On and on we roll! Hard to believe we're already into the 70s (or is it FINALLY into the 70s?). Through out the team's history we've had many, many great players and a lot of great offensive and defensive linemen. This is going to be a chance to showcase some of that talent along the trenches. There were some close calls in this post and even one pick that is sure to be controversial, a one-time Pro-Bowler over a Hall of Famer? What am I thinking?70 - Herman Lee, LT (1958-66): This one was pretty difficult actually. I had never heard of him or the other guy I considered (Dennis Lick) and neither had a Pro-Bowl or any other type of accolade to their name. I went with Lee because he played longer and was a part of a championship team in '63.
71 - James "Big Cat" Williams, RT/DT (1991-2002): This one was another tough one. Williams was drafted as a DT but didn't make much of an impact. In '92 he was converted to right tackle and never looked back starting 143 of the rest of his 144-game career at RT. In total he appeared in 166 games. Williams was a longtime fan favorite for being a blue collar "lunch pail" type guy who came into the league from the tiny Cheyney and made his only Pro-Bowl following the 2001 season. He was also a special teams guy blocking or deflecting eight field goals. Honorable Mentions: George Conner, LT/LB/DT (1948-55): I know you're asking "How could a Hall of Famer NOT be first on the list?" Well, Conner played half his career in number 81 one and half in 71. He went to two Pro-Bowls and was twice a First-Team All-Pro with each number. The man was a tremendous player; playing both sides his entire career and he was one of the first athletic LBs but with the number split he gets knocked down a bit. Earl Leggett, DT/DE (1957-65), Israel Idonije, DT/DE (2004-present)
72 - William "Refrigerator" Perry, DT (1985-93): The Fridge was a staple of the '85 Bears, from bowling over the Packers as a FB, to clogging up the middle of the defensive line, Perry, with his trademark gapped-tooth smile was a character all his own. He had a cult following during the magical run to Super Bowl XX and for most of the rest of his career. He is the face of number 72. For his Bears career he tallied 28 and a half sacks, two rushing touchdowns and one receiving. Plus a postseason rushing TD in Super Bowl XX.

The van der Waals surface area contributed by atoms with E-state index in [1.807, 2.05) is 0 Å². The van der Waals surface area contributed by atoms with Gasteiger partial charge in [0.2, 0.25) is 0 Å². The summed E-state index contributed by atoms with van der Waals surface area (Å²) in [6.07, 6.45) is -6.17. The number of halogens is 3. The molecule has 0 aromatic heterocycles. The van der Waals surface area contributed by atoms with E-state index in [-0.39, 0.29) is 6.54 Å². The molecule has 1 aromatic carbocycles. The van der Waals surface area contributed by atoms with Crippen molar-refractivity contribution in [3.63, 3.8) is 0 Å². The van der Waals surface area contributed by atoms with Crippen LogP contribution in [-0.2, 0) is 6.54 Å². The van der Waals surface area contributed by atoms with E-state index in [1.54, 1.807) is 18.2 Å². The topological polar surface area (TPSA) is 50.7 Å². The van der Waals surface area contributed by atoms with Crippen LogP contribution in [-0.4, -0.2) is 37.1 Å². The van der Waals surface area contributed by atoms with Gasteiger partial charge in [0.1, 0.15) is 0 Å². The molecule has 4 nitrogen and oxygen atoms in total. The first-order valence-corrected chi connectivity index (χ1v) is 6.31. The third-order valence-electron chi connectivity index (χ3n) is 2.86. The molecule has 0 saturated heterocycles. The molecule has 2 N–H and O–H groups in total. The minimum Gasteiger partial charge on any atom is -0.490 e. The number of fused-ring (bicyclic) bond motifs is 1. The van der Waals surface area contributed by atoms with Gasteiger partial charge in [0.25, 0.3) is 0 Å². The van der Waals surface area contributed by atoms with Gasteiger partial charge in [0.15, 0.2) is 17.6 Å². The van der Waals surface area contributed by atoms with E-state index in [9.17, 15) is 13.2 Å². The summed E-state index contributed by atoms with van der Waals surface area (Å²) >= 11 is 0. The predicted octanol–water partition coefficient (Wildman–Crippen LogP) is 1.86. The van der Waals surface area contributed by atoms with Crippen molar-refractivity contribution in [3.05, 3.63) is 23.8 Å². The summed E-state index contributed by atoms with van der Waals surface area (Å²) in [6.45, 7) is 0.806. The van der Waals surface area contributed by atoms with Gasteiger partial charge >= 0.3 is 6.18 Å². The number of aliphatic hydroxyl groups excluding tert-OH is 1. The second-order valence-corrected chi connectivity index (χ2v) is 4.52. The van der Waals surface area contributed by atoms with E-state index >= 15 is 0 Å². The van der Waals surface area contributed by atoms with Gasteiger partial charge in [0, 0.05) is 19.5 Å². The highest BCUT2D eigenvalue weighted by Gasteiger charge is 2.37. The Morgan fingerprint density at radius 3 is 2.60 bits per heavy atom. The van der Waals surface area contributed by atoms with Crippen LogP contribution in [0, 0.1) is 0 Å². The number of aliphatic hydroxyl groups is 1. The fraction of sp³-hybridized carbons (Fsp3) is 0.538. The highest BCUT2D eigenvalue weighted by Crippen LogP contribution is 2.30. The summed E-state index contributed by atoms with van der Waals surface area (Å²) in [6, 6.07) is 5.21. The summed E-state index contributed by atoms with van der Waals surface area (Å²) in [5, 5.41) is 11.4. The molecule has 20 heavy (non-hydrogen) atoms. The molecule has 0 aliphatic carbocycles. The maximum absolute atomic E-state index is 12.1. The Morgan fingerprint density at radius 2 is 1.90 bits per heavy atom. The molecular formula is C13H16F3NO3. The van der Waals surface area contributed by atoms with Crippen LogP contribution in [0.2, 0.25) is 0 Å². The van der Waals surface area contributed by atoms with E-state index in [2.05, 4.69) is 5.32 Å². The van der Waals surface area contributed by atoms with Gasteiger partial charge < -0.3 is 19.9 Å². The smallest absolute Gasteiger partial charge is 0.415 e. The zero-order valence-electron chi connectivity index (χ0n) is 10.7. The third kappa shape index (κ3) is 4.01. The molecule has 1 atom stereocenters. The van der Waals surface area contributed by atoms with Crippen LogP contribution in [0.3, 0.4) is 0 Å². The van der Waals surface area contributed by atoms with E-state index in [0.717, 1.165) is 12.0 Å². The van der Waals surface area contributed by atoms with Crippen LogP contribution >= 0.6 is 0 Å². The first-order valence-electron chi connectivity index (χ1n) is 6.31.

73 - Mike Hartenstine, DE (1975-86): Hartenstine played a long time for the Bears, in fact his career was exactly as long as his fellow Bears draft mate Walter Payton. Hartenstine was taken in the second round in '75. He had 24 career sacks, playing only five years while sacks were a stat. He had 12 in '83 though. He also recovered 17 fumbles and scored a safety. Honorable Mention - Bill Bishop, DT (1952-60): Disadvantaged without sacks but Bishop was a good player, he was voted to a Pro-Bowl in '54 and recovered 14 fumbles for his career.
74 - Jimbo Covert, LT (1983-90): A two-time Pro-Bowler and two-time First-Team All-Pro he is considered by many Chicago fans and sportswriters to be a Hall of Fame-caliber tackle. He might have been a HOFer if injuries hadn't shortened his career. He started 110 of 111 games at LT for the Bears and was one of the best of his day. Recent Bears Hall of Famer Richard Dent credited Covert with making him a better DE. I ask though, Bears fans, if only one of our '80s linemen could be voted into the HOF, who would you pick; Covert or Hilgenberg?
The rest of the series: